17 September 2010

Thoughts About Labor Unions

The National Labor Relations Act of 1935, a/k/a the Wagner Act, recognized that workers -- if they are (a) private sector and (b) not working on farms -- have a right to organize into labor unions.

As to the public sector, each state has gone its own way in giving or withholding from its own employees, or those of its subdivisions, organizational imperatives.

Which leaves us with the federal gov.: JFK issued an Executive Order in 1962 providing for labor union recognition to a limited extent. The situation remains convoluted and becomes more so each decade, but there would seem to be an inherent probem in both organizing and threatening a strike if your employer is also the sovereign.

While I was in law school, Ronald Reagan fired the federal professional air traffic controllers (PATCO) when they walked out in 1981.

I've been thinking of such matters of late. It may have made more sense in terms of the calender if I had written something of such issues on the 6th of this month, which is known after all as Labor Day. Still, my thoughts come when they wish.

The fact is, love them or leave them, unions represent a shrinking portion of the labor market pie. Despite (or because of?) the protection of union activity in the private sector, the role of unions there has been in decline for decades. In the 1950s one in every three private sector employees was a member of a union. By 2004, only 7.9%, somewhat less than one in twelve were union members.

This all reminds me of a story I once heard about the origin of the television show I Love Lucy. When a certain CBS bigwig saw the pilot, his first reaction was: "Keep the redhead, ditch the Cuban."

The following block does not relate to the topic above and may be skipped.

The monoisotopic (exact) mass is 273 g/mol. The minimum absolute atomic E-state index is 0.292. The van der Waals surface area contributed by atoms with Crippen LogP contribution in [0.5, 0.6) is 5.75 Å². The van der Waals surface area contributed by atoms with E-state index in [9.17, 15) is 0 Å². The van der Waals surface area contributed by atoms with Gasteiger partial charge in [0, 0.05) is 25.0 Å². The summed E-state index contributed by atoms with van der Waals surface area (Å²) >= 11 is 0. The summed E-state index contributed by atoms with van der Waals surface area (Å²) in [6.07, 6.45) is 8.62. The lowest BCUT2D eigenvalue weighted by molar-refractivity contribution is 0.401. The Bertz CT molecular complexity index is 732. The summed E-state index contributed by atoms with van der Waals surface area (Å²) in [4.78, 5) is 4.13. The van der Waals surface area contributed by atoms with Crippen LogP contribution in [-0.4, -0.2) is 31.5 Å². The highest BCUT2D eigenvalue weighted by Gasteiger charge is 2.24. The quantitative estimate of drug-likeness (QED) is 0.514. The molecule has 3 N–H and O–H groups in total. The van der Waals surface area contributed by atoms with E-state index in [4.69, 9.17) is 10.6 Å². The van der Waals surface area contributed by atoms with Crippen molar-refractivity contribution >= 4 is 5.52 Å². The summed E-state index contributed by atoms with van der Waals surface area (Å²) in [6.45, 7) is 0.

When told they were a married couple and CBS had to take or leave them as a package, he said that they should stick with the in-home comedy, but cut way back on the nightclub scenes where Desi sang. Which was done.

The married couple itself, in that story, functioned as a labor union, offering its services collectively, as a take-it-or-leave-it package. It was successful, not just in getting Desi Arnaz a job, but in producing a wildly successful product. CBS was hardly the loser in this negotiation, after all. It was win-win: CBS did rather well off the show, even though they had to keep that Cuban.

And, for the record, I think Desi did a fine job as Ricky. It is hard to imagine anyone else having pulled it off as well. Maybe the CBS exec was worried about the public acceptance of some televised "miscegenation," as they called such things back then.

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Knowledge is warranted belief -- it is the body of belief that we build up because, while living in this world, we've developed good reasons for believing it. What we know, then, is what works -- and it is, necessarily, what has worked for us, each of us individually, as a first approximation. For my other blog, on the struggles for control in the corporate suites, see www.proxypartisans.blogspot.com.